There are mass power outages in the Northeast and Great Lakes

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Meteorologists expect 1-2 feet of snow to over New England, especially in Maine, New Hampshire, Vermont and northeast New York, according to the National Weather Service.
The combination of pummeling snow and gusty winds led to whiteout conditions and snow-covered roads in some areas.
“If you must drive, take it slowly, and always give plenty of room to first responders, plow trucks, and utility crews.”
The same storm impacted the Great Lakes, and several inches of snow was reported in Wisconsin and Michigan.
The Great Lakes region was not spared: Michigan and Wisconsin reported over 60,000 outages.
Road closures because of debris, snow and floods were reported across the Northeast on Thursday.
One container that had been knocked off the Dali has been located, and crews plan to refloat it by Friday.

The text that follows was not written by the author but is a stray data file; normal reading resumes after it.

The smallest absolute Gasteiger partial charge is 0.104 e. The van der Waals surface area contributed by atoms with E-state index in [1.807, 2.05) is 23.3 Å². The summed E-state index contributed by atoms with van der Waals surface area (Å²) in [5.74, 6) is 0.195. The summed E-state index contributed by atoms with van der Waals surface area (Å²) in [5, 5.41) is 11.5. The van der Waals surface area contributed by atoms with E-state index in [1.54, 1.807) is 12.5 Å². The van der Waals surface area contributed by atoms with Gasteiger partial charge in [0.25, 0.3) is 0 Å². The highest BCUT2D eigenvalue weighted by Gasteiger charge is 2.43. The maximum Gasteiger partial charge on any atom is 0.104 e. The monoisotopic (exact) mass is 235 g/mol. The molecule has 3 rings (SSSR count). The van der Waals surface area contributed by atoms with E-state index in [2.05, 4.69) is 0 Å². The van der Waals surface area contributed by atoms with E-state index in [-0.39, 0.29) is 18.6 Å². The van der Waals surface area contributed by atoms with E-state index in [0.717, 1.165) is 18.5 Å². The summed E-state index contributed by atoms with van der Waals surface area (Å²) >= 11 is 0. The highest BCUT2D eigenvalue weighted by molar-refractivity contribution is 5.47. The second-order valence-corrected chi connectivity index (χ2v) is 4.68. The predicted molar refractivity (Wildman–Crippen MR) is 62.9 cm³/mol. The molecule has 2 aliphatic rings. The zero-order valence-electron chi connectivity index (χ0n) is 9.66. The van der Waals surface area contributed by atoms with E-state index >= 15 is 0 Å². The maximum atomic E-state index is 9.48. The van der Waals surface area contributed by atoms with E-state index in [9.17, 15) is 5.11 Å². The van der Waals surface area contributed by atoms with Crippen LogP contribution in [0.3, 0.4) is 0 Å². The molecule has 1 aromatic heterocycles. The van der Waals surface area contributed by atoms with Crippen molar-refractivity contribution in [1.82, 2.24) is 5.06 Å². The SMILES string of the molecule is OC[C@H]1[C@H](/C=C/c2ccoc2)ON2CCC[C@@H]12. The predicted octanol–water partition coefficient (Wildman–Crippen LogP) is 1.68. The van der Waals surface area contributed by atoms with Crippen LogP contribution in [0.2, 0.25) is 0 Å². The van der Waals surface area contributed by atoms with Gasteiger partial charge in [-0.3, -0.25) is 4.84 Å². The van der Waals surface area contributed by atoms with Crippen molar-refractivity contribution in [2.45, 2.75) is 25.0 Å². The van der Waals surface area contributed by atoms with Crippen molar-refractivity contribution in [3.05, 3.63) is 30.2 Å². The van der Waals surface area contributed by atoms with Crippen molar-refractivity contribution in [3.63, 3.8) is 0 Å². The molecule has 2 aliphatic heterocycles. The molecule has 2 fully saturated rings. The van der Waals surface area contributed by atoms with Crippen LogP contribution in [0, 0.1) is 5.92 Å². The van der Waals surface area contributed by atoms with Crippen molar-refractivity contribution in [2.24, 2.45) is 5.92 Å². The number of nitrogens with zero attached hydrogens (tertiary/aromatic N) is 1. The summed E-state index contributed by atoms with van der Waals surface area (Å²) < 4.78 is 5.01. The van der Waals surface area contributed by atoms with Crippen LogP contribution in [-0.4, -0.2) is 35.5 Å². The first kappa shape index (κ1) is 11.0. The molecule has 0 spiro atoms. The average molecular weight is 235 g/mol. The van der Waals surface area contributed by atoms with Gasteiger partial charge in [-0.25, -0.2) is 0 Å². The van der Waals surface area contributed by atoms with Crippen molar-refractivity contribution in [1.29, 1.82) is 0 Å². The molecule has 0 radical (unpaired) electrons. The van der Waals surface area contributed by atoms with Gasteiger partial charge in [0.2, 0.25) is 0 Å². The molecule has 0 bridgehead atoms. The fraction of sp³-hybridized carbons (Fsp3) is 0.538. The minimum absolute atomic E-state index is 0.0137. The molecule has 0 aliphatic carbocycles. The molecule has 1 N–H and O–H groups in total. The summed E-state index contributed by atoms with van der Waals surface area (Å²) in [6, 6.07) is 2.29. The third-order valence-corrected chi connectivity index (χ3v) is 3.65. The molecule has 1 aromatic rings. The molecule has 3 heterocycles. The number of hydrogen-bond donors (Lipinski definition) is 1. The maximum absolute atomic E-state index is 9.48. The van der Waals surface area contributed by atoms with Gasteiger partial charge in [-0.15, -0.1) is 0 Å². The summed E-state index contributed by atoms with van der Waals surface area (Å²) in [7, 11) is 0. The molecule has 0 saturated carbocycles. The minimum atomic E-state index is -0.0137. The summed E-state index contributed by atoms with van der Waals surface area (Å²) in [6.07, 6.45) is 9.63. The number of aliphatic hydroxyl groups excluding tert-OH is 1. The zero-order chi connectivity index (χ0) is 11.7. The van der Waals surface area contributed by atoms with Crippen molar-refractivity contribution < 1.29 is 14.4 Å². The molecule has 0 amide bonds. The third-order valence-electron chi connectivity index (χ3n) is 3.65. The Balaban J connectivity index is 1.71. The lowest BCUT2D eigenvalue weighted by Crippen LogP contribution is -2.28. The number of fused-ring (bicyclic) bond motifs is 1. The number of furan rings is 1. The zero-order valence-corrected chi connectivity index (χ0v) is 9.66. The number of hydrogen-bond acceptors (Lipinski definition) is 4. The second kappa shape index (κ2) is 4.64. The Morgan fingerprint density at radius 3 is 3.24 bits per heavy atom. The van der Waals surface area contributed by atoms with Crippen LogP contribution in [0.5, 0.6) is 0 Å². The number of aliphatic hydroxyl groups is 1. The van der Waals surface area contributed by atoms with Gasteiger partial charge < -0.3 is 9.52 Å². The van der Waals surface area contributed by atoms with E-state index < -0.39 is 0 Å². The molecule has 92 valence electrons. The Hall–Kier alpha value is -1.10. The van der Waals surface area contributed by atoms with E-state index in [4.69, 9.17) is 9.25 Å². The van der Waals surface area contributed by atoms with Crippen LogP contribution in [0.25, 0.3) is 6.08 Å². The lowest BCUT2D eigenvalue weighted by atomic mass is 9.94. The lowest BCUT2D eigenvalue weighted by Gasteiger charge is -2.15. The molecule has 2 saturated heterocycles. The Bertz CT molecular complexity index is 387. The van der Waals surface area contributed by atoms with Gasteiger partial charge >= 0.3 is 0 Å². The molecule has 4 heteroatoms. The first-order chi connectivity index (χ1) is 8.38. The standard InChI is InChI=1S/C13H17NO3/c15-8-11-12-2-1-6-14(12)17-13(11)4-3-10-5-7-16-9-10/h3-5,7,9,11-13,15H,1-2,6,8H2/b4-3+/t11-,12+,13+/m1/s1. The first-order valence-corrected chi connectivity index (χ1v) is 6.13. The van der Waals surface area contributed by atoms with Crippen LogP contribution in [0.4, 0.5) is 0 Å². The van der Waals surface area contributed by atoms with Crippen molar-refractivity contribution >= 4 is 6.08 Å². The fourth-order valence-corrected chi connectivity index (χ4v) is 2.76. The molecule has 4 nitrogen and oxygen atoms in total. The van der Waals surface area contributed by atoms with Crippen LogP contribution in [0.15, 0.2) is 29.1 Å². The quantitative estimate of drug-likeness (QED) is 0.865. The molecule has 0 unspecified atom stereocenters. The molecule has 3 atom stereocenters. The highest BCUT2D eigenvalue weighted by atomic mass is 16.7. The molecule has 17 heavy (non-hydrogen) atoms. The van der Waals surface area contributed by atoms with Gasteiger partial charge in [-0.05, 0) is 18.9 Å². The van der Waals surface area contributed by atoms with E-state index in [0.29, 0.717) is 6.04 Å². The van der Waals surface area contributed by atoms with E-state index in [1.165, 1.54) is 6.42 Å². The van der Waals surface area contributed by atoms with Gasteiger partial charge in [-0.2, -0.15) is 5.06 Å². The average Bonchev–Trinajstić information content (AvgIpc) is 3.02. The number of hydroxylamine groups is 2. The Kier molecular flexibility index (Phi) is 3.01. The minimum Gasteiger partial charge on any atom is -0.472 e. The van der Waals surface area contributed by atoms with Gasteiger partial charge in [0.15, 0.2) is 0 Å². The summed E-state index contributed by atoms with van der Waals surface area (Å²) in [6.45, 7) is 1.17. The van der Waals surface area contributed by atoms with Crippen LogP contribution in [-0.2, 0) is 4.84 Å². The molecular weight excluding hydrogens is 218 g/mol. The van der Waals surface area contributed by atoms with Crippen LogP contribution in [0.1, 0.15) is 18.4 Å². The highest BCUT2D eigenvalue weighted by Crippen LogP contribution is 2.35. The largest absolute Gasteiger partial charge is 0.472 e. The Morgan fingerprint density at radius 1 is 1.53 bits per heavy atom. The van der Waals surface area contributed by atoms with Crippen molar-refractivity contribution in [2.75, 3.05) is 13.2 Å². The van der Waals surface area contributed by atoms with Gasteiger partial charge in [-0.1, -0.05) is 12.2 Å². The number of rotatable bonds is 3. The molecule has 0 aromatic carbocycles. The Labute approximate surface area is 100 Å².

On Monday, a 46-year-old unhoused woman in Tulsa, Oklahoma, died after seeking shelter in a storm drain KJRH-TV reported.

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An extremely destructive storm that ravaged a wide area of the U.S. s. pounded the Northeast and Great Lakes on Thursday, bringing with it a lot of snow, wind, and rain, which caused power outages, closed schools, and hampered travel in large cities.

In particular, Maine, New Hampshire, Vermont, and northeastern New York are expected to see one to two feet of snow, according to meteorologists. Whiteout conditions and snow-covered roads were caused by the combination of strong winds and a lot of snowfall in certain places. Throughout the region, a large number of government buildings and schools were closed.